Author: Dennis Gaebel

Integration and Comparison for ES6

If you’re still writing JavaScript using ES5 (also known as ECMAScript 5) and desire to author in ES6 (ES2015) fear not. We’ll look over some logical ways to start using this new syntactical sugar in your own work starting immediately. We’ll discuss and examine approaches to integrate features such as let and const plus compare var versus let and finally understand when to use the spread operator.

The Battle Royale: Atom vs. Sublime

For most developers, text editors are just as sacred as discussing the proper way to say “gif.” Sublime Text has been the heavy hitter for some time and for good reason. As an avid Sublime user I decided to see where Atom stood since I last looked; the time of early beta stages.

What follows is my experience during a period of five days using the Open Source code editor from GitHub told through the perspective of a seasoned Sublime user.

Barebones ES6 project using Gulp

Dennis Gaebel previously discussed preparing for ES6, but in this post he take things one step further and examines an actual project using the tools he discussed in that article. He explains the steps required in order to setup a barebones ES6 project with the help of our faithful tooling companion Gulp.

Preparing for ECMAScript 6

ECMAScript 6 is the upcoming version of the ECMAScript standard and expects ratification some time around June 2015.

ES6 is a significant update to JavaScript, and the first update to the language since 2009. Implementation of these features in JavaScript engines is well underway as we speak. Let’s dive in and see what ES6 is all about.

GSS: Layout Reimagined

Layout on the web is certainly an extremely time consuming process and the most outdated. Floats and such still don’t cut it.

At it’s core, Grid Style Sheets (GSS) reimagines CSS layout and harnesses the Cassowary Constraint Solver – the same algorithm Apple uses to compute native layout. OK sounds good, but is it a pre-processor? Well… no not exactly.

Shaking Hands with RequireJS

Before you know it your site is growing in complexity and your JavaScript files are quickly becoming extremely hard to manage, let alone make performant.

Thankfully these days we have a handful of tools to help with this situation. Let’s examine RequireJS in an attempt to decide if it’s for you… or not.

Optimizing SVG for the Web

So you have an amazing vector and you’re just about ready to send it out for the world to see, but you notice it’s XML (the stuff that makes up an SVG) is a bit bulky. We’ll take a look at a command line tool that can help us clean that up a bit called SVGO.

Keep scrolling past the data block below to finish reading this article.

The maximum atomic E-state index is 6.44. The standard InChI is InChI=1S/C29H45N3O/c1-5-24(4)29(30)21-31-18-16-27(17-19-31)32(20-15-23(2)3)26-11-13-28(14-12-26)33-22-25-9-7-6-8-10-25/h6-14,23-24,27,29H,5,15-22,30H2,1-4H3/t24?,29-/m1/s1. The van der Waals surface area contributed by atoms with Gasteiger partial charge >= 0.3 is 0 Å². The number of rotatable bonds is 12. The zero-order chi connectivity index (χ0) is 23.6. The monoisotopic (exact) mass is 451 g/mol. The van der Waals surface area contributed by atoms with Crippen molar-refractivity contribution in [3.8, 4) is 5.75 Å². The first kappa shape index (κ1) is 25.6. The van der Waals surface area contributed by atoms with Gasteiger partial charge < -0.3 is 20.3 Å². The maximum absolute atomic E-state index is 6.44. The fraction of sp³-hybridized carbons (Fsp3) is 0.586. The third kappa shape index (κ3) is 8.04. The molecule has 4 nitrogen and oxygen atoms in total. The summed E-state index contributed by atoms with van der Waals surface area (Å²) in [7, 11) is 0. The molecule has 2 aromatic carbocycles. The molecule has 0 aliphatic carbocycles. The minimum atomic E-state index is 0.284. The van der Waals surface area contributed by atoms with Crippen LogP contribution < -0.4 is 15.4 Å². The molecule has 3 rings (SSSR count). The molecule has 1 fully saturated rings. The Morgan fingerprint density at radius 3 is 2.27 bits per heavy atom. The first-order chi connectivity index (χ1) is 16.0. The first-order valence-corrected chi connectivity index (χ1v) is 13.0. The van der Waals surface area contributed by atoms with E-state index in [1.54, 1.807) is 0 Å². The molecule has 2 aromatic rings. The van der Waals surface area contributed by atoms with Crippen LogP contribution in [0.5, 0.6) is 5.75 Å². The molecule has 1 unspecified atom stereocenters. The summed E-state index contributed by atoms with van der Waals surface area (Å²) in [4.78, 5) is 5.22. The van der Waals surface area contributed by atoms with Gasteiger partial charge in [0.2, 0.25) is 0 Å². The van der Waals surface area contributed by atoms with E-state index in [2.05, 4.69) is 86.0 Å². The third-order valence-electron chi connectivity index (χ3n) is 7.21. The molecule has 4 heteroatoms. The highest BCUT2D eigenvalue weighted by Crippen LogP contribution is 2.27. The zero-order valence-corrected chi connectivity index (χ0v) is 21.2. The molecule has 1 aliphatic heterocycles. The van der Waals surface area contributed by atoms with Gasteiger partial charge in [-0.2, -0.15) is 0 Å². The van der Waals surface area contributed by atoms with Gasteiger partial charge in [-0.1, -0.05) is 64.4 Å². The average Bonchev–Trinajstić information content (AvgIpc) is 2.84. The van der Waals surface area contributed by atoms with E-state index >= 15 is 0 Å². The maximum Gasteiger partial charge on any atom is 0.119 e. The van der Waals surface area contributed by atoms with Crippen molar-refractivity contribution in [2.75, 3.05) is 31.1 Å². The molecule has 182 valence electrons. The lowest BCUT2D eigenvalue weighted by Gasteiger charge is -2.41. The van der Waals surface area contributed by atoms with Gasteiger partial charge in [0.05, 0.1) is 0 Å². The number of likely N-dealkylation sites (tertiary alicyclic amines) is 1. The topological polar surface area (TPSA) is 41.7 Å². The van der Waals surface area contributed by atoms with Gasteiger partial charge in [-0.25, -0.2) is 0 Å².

Understanding & measuring events with Chrome DevTools timeline

Measuring performance is important and so important that we need a hash tag (#perfmatters) to discuss all the difficult scenarios and topics surrounding the question “How can I make my Website faster?” In order to answer that question we have to understand how to collect and measure that data collected.

Compass Sourcemaps

Since the release of Compass v1.0.0 we’ve seen sourcemaps supported across the board. This means tools like Gulp and Grunt (including their compass compiler helpers), CodeKit2 and the CLI will now produce a Compass sourcemap file. This article dives into the config landscape across various tooling systems.

Introduction to SUIT CSS

The ever daunting question we as developers face is “How am I gonna structure things for a project?” As a framework, SUIT CSS provides an implementation of an architecture that others can use as the basis for a working application.


I’m sure we can safely say at the time of this writing and going forward that we as developers no longer care to maintain let alone write prefixes and polyfills in our code. The task is time consuming, messy and hard to maintain over time.

Currently we have tools like autoprefixer and -prefix-free that let us write CSS properties without the hassle of remembering what prefix we’re using for each property.

Today we’re going to take look at a tool that lets authors use a similar approach used in CSS land, but with JavaScript Polyfills!

Migrate Blogging Platforms

Writing and designing a blog can be the greatest thing since sliced cheese, but what happens when you’re no longer happy with your current platform? How does one take what they already have and transport it to something completely different? In this post we’ll take a look at the top ways you as a blogger/CMS user can move from one system to another without breaking a cold sweat.